Len Saputo, MD 2016
Introduction: The New Terrain of American Health Care – Part 1
Over the past 25 years the practice of medicine has become a business, physicians have become employees, and patients have become commodities. Healthcare has become more standardized, and doctors have been taught to treat “sets of symptoms” with “bags of tools.” They are now minimally trained to “be with” their patients because they are too busy learning about new technologies and doing more treatments. The sacred space that once characterized the doctor-patient relationship is all but gone. Put simply, the heart and soul of medicine has been gutted.
The whole point of ideal healthcare is to maintain a population of healthy, happy people. Preventing disease through living a healthy lifestyle should be the most important job of healthcare. However, when people do get sick the responsibility of their doctor is far more than just getting them back on their feet and back to work. The best doctors are also charged with the responsibility of being healers, which means they must strive to understand why their patients become ill and then guide them back to optimal health in every way: physically, mentally, emotionally, and spiritually.
Unfortunately, today’s doctors are taught that getting sick is simply bad luck or like the throw of dice or, perhaps, just being in the wrong place at the wrong time. The goal of medicine has become centered on eliminating symptoms rather than treating the underlying reasons for getting them. In many ways, modern medicine looks at the human body much like a watchmaker looks at the parts of a watch. That is one of the reasons why we have so many specialists. The heart doctor knows the heart. The lung doctor knows the lungs. The kidney doctor knows the kidneys. And the list goes on…
So, who knows about the whole person? Not even our psychiatrists know the whole person today. Sadly, they have transitioned from practicing psychotherapy to practicing psychopharmacology. Not only do they receive zero spiritual training, but the profession doesn’t believe or even acknowledge spirituality.
This is mindboggling because most physicians do have a personal spiritual belief. They go to church on Sunday and pray to God, but when they go back to work on Monday morning, they take off their spiritual hat, put on their scientific hat, and all but ignore anything that has to do with the role of spirit in their work. Doctors are taught one perspective in their medical training and another in their personal religious or spiritual training. They have managed to support two opposing views at the same time.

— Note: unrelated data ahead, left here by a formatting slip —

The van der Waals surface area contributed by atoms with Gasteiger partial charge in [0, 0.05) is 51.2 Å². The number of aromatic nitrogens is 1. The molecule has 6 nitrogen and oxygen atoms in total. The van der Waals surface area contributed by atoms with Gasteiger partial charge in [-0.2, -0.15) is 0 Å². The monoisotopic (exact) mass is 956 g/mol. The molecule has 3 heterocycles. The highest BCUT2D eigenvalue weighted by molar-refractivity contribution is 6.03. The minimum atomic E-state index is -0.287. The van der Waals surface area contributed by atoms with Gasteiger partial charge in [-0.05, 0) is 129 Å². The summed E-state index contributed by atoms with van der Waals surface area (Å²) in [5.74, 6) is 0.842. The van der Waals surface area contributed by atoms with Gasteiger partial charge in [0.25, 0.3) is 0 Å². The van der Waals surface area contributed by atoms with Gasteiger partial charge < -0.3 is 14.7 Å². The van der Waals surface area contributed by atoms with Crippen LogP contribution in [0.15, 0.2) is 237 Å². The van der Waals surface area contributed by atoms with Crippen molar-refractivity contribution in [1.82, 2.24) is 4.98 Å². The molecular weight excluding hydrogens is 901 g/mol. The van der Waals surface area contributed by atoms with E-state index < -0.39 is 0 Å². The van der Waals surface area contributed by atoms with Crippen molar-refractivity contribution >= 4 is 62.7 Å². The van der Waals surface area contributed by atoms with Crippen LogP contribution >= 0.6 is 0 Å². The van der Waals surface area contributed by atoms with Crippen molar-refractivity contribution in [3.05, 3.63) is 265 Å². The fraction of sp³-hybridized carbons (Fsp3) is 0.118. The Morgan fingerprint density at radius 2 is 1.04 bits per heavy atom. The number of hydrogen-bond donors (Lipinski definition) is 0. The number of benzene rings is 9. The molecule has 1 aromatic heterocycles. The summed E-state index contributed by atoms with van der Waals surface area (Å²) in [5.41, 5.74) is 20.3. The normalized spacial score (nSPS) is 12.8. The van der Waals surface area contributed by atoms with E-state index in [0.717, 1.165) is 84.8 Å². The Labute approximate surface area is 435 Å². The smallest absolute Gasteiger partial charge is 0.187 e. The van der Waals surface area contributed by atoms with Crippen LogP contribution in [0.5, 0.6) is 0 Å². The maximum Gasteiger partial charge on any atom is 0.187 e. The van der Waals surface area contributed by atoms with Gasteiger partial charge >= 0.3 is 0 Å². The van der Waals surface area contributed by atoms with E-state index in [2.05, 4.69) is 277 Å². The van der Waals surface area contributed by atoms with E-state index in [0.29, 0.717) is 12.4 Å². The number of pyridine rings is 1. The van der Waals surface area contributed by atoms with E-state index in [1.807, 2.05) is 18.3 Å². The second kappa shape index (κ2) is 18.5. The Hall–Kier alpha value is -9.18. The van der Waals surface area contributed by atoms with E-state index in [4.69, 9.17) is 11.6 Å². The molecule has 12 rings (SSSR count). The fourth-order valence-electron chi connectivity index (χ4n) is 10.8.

Hospitals are just as contradictory. Most hospitals, especially religious hospitals, have a chapel or at least a space where people can pray. They allow ministers, priests, Rabbis etc. to come to the hospital in behalf of patients and their families to pray, offer pastoral care, give last rites, etc. So, on the one-hand hospitals, like doctors, do not support spiritual healing when it comes to medical treatment, but on the other hand they provide facilities where anyone can connect with spirit through prayer. Is this simply a matter of patronizing patients to attract more business, or are hospitals and doctors getting and giving mixed messages because they have a double standard?
A couple of hundred years ago, when doctors became “scientists,” they agreed to throw out the role of spirit in healing because they did not understand how it worked and had no idea about how to apply it. They chose to simply relegate the role of spirit back to the church and at the same time convince themselves that this was good science.
Good scientists do not throw out what they don’t understand. Closing our eyes does not make reality disappear unless you are a child! It is ironic because it is a lack of understanding that drives good scientists to make new and revolutionary discoveries.
In actuality, science and spirituality can be viewed as merely different ends of a single spectrum that describes how the universe works. Of course, they are always 100% of the time, completely congruent. They cannot exist in any other way. The challenge for today’s MDs is to begin thinking for themselves and taking a serious look at how spirit affects everything in both their personal and professional lives whether they understand it or not. We know far more than we understand.
It is quite a stretch to think of physical disease as the body’s way of manifesting psychospiritual dis-ease when spirituality is off limits. Yet this is not a new concept. It is what the shamans throughout history believed and how they practiced medicine for thousands of years. They believe illness has spiritual meaning and purpose, and that it is how the cosmos teaches us lessons about how well we are living our lives at a spiritual level. There is no more powerful teacher than the pain and disability of an illness to help get us back on a more meaningful spiritual path. Through illness we have the opportunity to learn important truths that we could not otherwise know.
If you have trust and faith that everything that happens in life has a reason and purpose, it is a huge game changer.